As a consequence of a research-based training programme developed at the
University of Bristol,
the rates of perinatal hypoxia and intrapartum fetal injury in Bristol and
two pilot units in Australia
and the US are now among the lowest in the world. The improvements
achieved in Bristol, the US
and Australia have also been successfully achieved in a low resource
setting in Zimbabwe.
In response to demand from maternity units across the world, the Bristol
team has developed
PROMPT — a PRactical Obstetric Multi-Professional Training package, which
successfully implemented in over 20 countries worldwide. PROMPT has had a
major health and
welfare impact on more than a million mothers and their babies, as well as
economic benefits and supporting international development.
Policymakers in the government departments responsible for health and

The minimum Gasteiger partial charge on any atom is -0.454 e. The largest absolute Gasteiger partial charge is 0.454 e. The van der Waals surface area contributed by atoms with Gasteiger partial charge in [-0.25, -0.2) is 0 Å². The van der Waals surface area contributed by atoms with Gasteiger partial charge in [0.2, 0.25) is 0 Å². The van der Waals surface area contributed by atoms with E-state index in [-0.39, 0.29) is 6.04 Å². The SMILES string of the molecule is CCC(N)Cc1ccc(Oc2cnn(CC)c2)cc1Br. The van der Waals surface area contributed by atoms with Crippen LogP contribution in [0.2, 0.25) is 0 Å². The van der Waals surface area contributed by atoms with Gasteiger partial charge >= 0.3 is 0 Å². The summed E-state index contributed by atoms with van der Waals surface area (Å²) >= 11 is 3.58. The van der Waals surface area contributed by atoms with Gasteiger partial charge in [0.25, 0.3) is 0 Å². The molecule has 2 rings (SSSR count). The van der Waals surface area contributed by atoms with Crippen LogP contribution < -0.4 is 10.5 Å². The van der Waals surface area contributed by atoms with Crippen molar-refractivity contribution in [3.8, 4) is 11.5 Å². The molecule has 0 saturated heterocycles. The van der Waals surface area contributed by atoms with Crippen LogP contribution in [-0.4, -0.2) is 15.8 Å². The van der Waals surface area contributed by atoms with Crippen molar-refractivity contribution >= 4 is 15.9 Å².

education, Local Safeguarding Children Boards (LSCBs) and many thousands
of professionals with child-protection roles have benefited from Bristol's
research into inter-agency training. The research provided crucial
information on efficient organisational partnerships for training and
strong evidence of the effectiveness of inter-agency training in promoting
mutual understanding, changing attitudes and developing confidence.
Bristol's findings underpinned statutory guidance in the Government's Working
Together to Safeguard Children (2010) [b], which required LSCBs to
provide such training. The research ended a 30-year period during which
inquiries into the deaths of children at the hands of their parents
consistently criticised the failure of professionals to communicate and
work together effectively and advocated inter-agency training as a